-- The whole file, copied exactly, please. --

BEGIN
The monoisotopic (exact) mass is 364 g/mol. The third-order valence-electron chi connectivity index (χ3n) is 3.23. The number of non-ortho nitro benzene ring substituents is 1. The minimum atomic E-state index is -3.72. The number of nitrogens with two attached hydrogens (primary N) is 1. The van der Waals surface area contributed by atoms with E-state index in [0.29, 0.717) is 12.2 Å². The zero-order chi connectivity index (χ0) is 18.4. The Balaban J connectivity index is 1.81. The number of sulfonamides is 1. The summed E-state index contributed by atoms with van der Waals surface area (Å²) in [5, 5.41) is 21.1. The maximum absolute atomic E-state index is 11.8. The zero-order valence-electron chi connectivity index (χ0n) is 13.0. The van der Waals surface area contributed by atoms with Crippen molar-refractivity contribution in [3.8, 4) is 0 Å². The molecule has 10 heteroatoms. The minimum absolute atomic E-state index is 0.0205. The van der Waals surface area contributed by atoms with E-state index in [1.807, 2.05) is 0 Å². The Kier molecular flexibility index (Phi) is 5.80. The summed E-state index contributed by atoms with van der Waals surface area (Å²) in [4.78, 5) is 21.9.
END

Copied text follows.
The monoisotopic (exact) mass is 364 g/mol. The third-order valence-electron chi connectivity index (χ3n) is 3.23. The number of non-ortho nitro benzene ring substituents is 1. The minimum atomic E-state index is -3.72. The number of nitrogens with two attached hydrogens (primary N) is 1. The van der Waals surface area contributed by atoms with E-state index in [0.29, 0.717) is 12.2 Å². The zero-order chi connectivity index (χ0) is 18.4. The Balaban J connectivity index is 1.81. The number of sulfonamides is 1. The summed E-state index contributed by atoms with van der Waals surface area (Å²) in [5, 5.41) is 21.1. The maximum absolute atomic E-state index is 11.8. The zero-order valence-electron chi connectivity index (χ0n) is 13.0. The van der Waals surface area contributed by atoms with Crippen molar-refractivity contribution in [3.8, 4) is 0 Å². The molecule has 10 heteroatoms. The minimum absolute atomic E-state index is 0.0205. The van der Waals surface area contributed by atoms with E-state index in [1.807, 2.05) is 0 Å². The Kier molecular flexibility index (Phi) is 5.80. The summed E-state index contributed by atoms with van der Waals surface area (Å²) in [4.78, 5) is 21.9.